# RE: Tiiadic Memory: why's everybody so exited?

Respectfully: a meaningful thread cannot exceed a couple of dozen messages.
Now, to memorize a sequence as an SDR a net has to memorize a specific (optimized or not - like bigger or smaller) set of overlapping NOT substrings but subsequences.

Example: abcdefgh is perfectly encoded by abcd, cdef, efgh. Only original sequence will “excite” (hit) those substrings (simpler then subsequences). Given the “sensor” size is 4 and! {abcd} stays excited for 8 more ticks (cder for 4) - moving a sequence against the sensor (that is what sustained spike trains do).

Memorizing a sequence as a set of subsequences is effectively converts input from time domain into frequency domain - if we kind enough to memorize number of occurrences of particular subsequences.

That’s all: I’m experimenting with that conversion for a long time. Creating efficient stochastic machines like LLMs (sentiment, generation, classification) by collecting subsystems and their frequencies .

The key difference from Transformers is that all the nodes/entries of such hierarchical dictionaries associated with particular multimodal patterns. Transformers’ nodes are not. They stay stochastic machines forever. Hierarchical dictionaries as plastic layered networks with labelled nodes enable different kinds of nodes manipulations (thinking as you will). Explain lateral connections and being explainable themselves.

Easy to implement POC, hard to implement an efficient hierarchical dictionaries. Massive creation/deletions of nodes/connections asks for efficient RAM management. Conventional hashtables, trees or sorted arrays are not good enough. So, Python is not an answer, there is a need for something like Garbage Collector, so I do Java.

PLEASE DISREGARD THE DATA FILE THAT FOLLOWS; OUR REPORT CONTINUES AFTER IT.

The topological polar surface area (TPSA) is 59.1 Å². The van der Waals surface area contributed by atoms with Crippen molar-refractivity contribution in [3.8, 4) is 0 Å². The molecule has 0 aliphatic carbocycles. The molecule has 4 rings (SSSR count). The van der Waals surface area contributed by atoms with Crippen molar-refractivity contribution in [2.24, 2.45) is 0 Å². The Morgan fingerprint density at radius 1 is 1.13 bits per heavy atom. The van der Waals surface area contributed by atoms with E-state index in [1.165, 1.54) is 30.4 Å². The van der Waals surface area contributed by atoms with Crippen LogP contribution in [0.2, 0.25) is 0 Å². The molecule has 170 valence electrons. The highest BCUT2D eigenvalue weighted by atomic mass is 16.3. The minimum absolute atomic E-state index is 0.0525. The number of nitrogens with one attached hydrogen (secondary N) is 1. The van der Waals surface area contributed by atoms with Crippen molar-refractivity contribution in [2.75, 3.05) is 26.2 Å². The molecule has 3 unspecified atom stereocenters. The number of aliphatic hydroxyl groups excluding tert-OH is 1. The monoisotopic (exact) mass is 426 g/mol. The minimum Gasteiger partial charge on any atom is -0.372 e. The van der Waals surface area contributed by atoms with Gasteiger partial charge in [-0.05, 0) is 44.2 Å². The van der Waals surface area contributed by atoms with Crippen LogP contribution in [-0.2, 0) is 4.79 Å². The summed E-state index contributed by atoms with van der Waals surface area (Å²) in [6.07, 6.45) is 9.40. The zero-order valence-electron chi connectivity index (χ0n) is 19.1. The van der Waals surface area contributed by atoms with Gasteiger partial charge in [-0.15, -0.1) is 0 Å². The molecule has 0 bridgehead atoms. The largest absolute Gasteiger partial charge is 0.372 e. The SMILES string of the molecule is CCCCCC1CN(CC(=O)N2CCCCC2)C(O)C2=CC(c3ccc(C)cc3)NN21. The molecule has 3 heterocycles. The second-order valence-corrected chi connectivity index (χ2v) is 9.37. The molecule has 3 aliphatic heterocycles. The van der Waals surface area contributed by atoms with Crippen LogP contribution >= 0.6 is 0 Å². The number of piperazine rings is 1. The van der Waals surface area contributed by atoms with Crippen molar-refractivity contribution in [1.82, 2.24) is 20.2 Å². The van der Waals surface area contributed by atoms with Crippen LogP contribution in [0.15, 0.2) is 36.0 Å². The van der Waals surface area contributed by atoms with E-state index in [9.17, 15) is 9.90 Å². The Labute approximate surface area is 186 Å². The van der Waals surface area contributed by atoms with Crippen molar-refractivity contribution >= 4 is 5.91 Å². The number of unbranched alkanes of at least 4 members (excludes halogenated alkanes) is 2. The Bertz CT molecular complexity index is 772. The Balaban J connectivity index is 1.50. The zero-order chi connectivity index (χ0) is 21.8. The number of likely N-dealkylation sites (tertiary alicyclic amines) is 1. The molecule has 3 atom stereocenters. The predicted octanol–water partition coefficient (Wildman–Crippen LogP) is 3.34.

Even simple/POC implementation memorizes 100k-1m of integer sequences in 100m -10b frequencies space, effectively compares sets/vectors of up to 1m integer components (as opposed to hyperdimencional 20k binary vectors) , implements SDR-associative memory and very much neuro-feasible. Solves [stochastic] MLCS problem on multiple sources (not all MLCS, but many].

I can sure go on. Can explain how intuition/emotions can be modeled by those hierarchical dictionaries.
The question I’m trying to deal now is “what’s next?”

One (some) out-of-system individual(s) creates nice AGI theory and POC. Curiosity is satisfied. There are no single scenario where such a “group of dedicated guppies” can benefit from trying to make their discovery public. An individual vs system problem. The system (academia, investors, companies) will feel disgraced and fight back. Poor individuals

Anyways, use sets of subsequences, count frequencies, inflate when recur deflate with time. That’s easy.

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I know its out of the thread you posted… but i want to know "what kind of filter does the brain use to process information? Only the reduced information goes into the brain core " (i suppose). And give me any methods on how to create favourable plasticity in a model.

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Consider binary sequence and 3 unit sensor. There are 2^3 - 1 = 7 possible input pattern the sensor can pass to next levels {001,…, 111}. You may represent those patterns as a directed graph with 3 and 7 vertices in two levels. You might also represent that graph as a dictionary with 7 entries with keys {001, …,111}.

What values those dictionary entries contain is up to you: could be as little as patterns frequencies (unsupervised), frequencies associated with particular class (supervised) or levels of reward(s), be the reward a scalar or a vector (well, reinforced paradigm).

I omit neuro-feasibility for simplicity, but it is there.